Gross Vs. Ordinary Negligence In Car Accident Cases

Posted on: 7 January 2020


When an accident attorney examines a potential claim or suit, one of the things they'll look at closely is the nature of the negligence at play in the case. In American law, negligence is usually broken up into two kinds, gross and ordinary. The differences between the two are worth thinking about before you submit a claim.

What is Ordinary Negligence?

Ordinary negligence is a product of reasonably understandable happenings. Suppose someone was hanging a left turn before they had a nearly head-on collision with another driver. The driver failed to check for oncoming traffic before moving into the opposing lane to make their planned turn.

While the results of such an incident might be terrible, the actions leading to the accident are seen as grossly negligent. This is because the person wasn't willfully ignoring their duty to operate their vehicle safely. They made a mistake, but the mistake wasn't extremely terrible in terms of what they knew prior to making the turn.

What is Gross Negligence?

Gross negligence occurs when a person willfully overlooks something. Suppose a driver knew their car's brake system was failing and chose to drive it. A resulting accident tied to the brake failure might be seen as grossly negligence because the motorist knew there was something wrong with the vehicle and elected to ignore it. Other extreme conduct, such as drunk driving, may also be classified as gross negligence.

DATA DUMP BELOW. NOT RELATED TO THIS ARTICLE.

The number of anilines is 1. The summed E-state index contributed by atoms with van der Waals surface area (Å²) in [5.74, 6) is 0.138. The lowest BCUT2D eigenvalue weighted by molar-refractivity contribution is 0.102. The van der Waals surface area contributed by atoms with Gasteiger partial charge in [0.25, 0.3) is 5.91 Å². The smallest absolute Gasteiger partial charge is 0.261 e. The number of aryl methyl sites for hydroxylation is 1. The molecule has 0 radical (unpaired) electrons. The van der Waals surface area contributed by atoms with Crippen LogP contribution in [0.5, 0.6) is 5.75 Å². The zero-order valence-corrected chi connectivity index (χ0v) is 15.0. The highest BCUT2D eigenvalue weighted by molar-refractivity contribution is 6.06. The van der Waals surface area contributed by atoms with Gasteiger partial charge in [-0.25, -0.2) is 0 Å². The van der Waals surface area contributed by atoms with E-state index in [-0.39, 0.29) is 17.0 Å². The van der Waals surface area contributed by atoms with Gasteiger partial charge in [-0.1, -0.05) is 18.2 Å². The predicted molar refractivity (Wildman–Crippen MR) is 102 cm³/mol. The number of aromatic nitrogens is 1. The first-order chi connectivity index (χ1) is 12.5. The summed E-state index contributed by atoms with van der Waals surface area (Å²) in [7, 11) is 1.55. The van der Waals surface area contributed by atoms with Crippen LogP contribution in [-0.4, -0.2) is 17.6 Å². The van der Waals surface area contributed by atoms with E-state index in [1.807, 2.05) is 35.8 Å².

Impact on Auto Accident Claims

As you might imagine, ordinary negligence usually means you'll be dealing with a fairly run-of-the-mill claims process. The one likely exception to this would be if your injuries were catastrophic. That's especially important in no-fault insurance states because catastrophic injuries are one of the few things that allow drivers to pursue claims outside the insurance companies' settlement system.

Gross negligence opens up the possibility of pursuing punitive damages. Notably, the catastrophic injury requirements in no-fault states usually still apply in cases where punitive damages are involved. The insurance carrier should, however, be prepared to pay out punitive damages for gross negligence.

Another aspect of gross negligence, if it can be proven, is that it often nudges the insurance company toward settling. Claims adjusters are tasked with evaluating the validity of cases, and grossly negligent behavior can make it easier for an adjuster to conclude a case may be paid out. This is especially the case when claims of gross negligence are accompanied by police reports that back them up. For more information about accident attornies and ordinary and gross negligence, contact a company like Kaston & Aberle.